Vol. 2, No. 2: We Don’t Care Who Wins photo

Carving Daniel Miller

I skate the ribcage of a giant until the police show up or I fall to my death, the costae a transition. Without the coping, my trucks wear away at the soft bone, and when the bonemeal accumulates in small mounds at the base of the rib, the point in which the ribcage connects to the vertebral column, I make a wish and blow.  The dust rains down on the Earth, fertilizes the soil.  In this way, I consider, I am doing my part to save the environment.

My wish is simple, but I know the rules: if I tell, it won’t come true, so I keep it to myself.  I carve the giant’s eye socket, the inside of the zygomatic bone, my wheels gliding over the graffitied names of friends and lovers.  I drop in from the top of the hipbone—os coxae—and bomb the femur.  I bluntslide the giant’s metatarsals, I kickflip over its phalanges.  I tre flip from maxilla to maxilla, over the heart shaped gap in the giant’s skull, my back foot scooping the board’s tail, my front foot flicking up.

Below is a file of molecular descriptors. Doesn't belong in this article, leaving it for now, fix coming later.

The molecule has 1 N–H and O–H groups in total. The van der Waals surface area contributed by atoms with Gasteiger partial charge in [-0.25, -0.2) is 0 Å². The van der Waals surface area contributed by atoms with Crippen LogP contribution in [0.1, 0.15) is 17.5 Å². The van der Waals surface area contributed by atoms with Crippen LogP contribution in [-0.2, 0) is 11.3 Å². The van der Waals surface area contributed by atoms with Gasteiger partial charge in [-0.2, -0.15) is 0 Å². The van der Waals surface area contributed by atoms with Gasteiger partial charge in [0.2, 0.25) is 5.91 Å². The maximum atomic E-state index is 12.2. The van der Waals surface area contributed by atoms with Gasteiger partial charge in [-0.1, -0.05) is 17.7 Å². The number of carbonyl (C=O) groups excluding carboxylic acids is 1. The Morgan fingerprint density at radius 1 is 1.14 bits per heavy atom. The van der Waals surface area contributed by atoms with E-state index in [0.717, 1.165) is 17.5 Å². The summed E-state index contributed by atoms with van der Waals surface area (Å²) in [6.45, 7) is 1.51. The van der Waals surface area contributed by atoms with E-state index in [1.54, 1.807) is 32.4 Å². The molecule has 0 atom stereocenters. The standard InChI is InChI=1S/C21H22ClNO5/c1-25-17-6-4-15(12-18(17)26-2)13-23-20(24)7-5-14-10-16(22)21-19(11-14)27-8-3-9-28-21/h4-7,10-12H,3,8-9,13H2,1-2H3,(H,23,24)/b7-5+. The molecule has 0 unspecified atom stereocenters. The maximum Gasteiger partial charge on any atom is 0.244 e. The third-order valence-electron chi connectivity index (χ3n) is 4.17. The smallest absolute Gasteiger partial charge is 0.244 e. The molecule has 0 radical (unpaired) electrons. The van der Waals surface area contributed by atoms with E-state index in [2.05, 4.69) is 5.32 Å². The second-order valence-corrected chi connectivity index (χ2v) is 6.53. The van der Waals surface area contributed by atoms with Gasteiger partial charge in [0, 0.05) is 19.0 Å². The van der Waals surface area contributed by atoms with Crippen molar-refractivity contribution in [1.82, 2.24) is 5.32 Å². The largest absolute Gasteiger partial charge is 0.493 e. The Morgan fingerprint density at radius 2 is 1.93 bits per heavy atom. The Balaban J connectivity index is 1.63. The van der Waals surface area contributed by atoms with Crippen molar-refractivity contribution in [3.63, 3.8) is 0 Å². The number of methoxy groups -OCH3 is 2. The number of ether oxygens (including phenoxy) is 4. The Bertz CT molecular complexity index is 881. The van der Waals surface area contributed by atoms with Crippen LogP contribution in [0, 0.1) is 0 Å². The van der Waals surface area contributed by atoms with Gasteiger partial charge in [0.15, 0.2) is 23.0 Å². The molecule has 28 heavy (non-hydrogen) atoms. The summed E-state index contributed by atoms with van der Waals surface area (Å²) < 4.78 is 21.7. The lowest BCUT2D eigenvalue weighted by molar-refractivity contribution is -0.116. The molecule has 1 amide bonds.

When the sun sets, the colossal skeleton glows blue in the moonlight. In time the collagen in the giant’s bones will break down, will become brittle.  The soil will swallow the remains, will break them down further, and what grows next will be nurtured by the provided calcium, by the increase of phosphorous.  I think about my wish and how someday, my bones will do the same.